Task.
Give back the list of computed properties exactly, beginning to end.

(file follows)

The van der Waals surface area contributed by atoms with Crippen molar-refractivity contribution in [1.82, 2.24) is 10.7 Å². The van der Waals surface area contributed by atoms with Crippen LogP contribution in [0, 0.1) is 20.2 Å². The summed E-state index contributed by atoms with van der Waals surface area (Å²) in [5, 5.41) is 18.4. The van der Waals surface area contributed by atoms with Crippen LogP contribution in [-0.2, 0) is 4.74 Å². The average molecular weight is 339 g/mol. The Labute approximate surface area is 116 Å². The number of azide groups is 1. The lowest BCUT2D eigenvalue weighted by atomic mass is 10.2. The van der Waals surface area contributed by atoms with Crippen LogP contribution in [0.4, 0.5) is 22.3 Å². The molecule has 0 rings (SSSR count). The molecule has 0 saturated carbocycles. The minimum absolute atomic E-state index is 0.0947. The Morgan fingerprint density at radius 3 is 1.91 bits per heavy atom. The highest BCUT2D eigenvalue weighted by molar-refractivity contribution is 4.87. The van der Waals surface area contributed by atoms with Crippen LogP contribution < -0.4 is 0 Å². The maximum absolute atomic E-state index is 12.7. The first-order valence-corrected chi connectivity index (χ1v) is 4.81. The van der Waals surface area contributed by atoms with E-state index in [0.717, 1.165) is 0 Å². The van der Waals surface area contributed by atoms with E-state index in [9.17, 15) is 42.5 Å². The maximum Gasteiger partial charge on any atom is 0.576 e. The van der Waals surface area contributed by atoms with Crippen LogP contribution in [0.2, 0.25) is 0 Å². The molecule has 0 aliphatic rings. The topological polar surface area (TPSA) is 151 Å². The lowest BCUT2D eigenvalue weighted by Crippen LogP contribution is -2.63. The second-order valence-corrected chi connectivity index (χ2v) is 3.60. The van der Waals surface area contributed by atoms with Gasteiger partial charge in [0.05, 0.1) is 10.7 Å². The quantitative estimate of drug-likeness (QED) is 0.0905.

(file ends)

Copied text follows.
The van der Waals surface area contributed by atoms with Crippen molar-refractivity contribution in [1.82, 2.24) is 10.7 Å². The van der Waals surface area contributed by atoms with Crippen LogP contribution in [0, 0.1) is 20.2 Å². The summed E-state index contributed by atoms with van der Waals surface area (Å²) in [5, 5.41) is 18.4. The van der Waals surface area contributed by atoms with Crippen LogP contribution in [-0.2, 0) is 4.74 Å². The average molecular weight is 339 g/mol. The Labute approximate surface area is 116 Å². The number of azide groups is 1. The lowest BCUT2D eigenvalue weighted by atomic mass is 10.2. The van der Waals surface area contributed by atoms with Crippen LogP contribution in [0.4, 0.5) is 22.3 Å². The molecule has 0 rings (SSSR count). The molecule has 0 saturated carbocycles. The minimum absolute atomic E-state index is 0.0947. The Morgan fingerprint density at radius 3 is 1.91 bits per heavy atom. The highest BCUT2D eigenvalue weighted by molar-refractivity contribution is 4.87. The van der Waals surface area contributed by atoms with Crippen LogP contribution < -0.4 is 0 Å². The maximum absolute atomic E-state index is 12.7. The first-order valence-corrected chi connectivity index (χ1v) is 4.81. The van der Waals surface area contributed by atoms with E-state index in [0.717, 1.165) is 0 Å². The van der Waals surface area contributed by atoms with E-state index in [9.17, 15) is 42.5 Å². The maximum Gasteiger partial charge on any atom is 0.576 e. The van der Waals surface area contributed by atoms with Crippen LogP contribution in [0.2, 0.25) is 0 Å². The molecule has 0 aliphatic rings. The topological polar surface area (TPSA) is 151 Å². The lowest BCUT2D eigenvalue weighted by Crippen LogP contribution is -2.63. The second-order valence-corrected chi connectivity index (χ2v) is 3.60. The van der Waals surface area contributed by atoms with Gasteiger partial charge in [0.05, 0.1) is 10.7 Å². The quantitative estimate of drug-likeness (QED) is 0.0905.